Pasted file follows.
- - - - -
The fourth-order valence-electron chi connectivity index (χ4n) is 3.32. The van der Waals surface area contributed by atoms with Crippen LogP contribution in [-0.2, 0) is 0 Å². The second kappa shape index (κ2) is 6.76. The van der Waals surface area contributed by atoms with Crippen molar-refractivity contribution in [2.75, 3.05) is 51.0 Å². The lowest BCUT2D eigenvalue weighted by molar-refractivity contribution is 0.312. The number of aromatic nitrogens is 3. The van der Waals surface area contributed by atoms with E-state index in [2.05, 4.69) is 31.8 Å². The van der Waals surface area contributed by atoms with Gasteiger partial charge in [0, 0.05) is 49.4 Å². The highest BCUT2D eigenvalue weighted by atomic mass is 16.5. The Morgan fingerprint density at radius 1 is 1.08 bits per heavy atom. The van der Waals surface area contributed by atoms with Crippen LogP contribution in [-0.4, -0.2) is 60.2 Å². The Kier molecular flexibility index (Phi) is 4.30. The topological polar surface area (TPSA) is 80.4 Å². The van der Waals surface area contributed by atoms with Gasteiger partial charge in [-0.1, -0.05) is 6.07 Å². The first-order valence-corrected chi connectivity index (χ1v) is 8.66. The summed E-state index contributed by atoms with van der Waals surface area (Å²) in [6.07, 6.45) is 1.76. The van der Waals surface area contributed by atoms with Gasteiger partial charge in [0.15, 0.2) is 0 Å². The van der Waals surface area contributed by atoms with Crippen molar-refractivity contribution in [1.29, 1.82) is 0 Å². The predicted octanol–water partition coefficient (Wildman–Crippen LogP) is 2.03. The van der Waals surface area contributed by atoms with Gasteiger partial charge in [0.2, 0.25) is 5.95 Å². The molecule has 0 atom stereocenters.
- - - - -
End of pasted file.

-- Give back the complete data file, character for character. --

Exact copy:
The fourth-order valence-electron chi connectivity index (χ4n) is 3.32. The van der Waals surface area contributed by atoms with Crippen LogP contribution in [-0.2, 0) is 0 Å². The second kappa shape index (κ2) is 6.76. The van der Waals surface area contributed by atoms with Crippen molar-refractivity contribution in [2.75, 3.05) is 51.0 Å². The lowest BCUT2D eigenvalue weighted by molar-refractivity contribution is 0.312. The number of aromatic nitrogens is 3. The van der Waals surface area contributed by atoms with E-state index in [2.05, 4.69) is 31.8 Å². The van der Waals surface area contributed by atoms with Gasteiger partial charge in [0, 0.05) is 49.4 Å². The highest BCUT2D eigenvalue weighted by atomic mass is 16.5. The Morgan fingerprint density at radius 1 is 1.08 bits per heavy atom. The van der Waals surface area contributed by atoms with Crippen LogP contribution in [-0.4, -0.2) is 60.2 Å². The Kier molecular flexibility index (Phi) is 4.30. The topological polar surface area (TPSA) is 80.4 Å². The van der Waals surface area contributed by atoms with Gasteiger partial charge in [-0.1, -0.05) is 6.07 Å². The first-order valence-corrected chi connectivity index (χ1v) is 8.66. The summed E-state index contributed by atoms with van der Waals surface area (Å²) in [6.07, 6.45) is 1.76. The van der Waals surface area contributed by atoms with Gasteiger partial charge in [0.15, 0.2) is 0 Å². The van der Waals surface area contributed by atoms with Crippen molar-refractivity contribution in [1.29, 1.82) is 0 Å². The predicted octanol–water partition coefficient (Wildman–Crippen LogP) is 2.03. The van der Waals surface area contributed by atoms with Gasteiger partial charge in [0.2, 0.25) is 5.95 Å². The molecule has 0 atom stereocenters.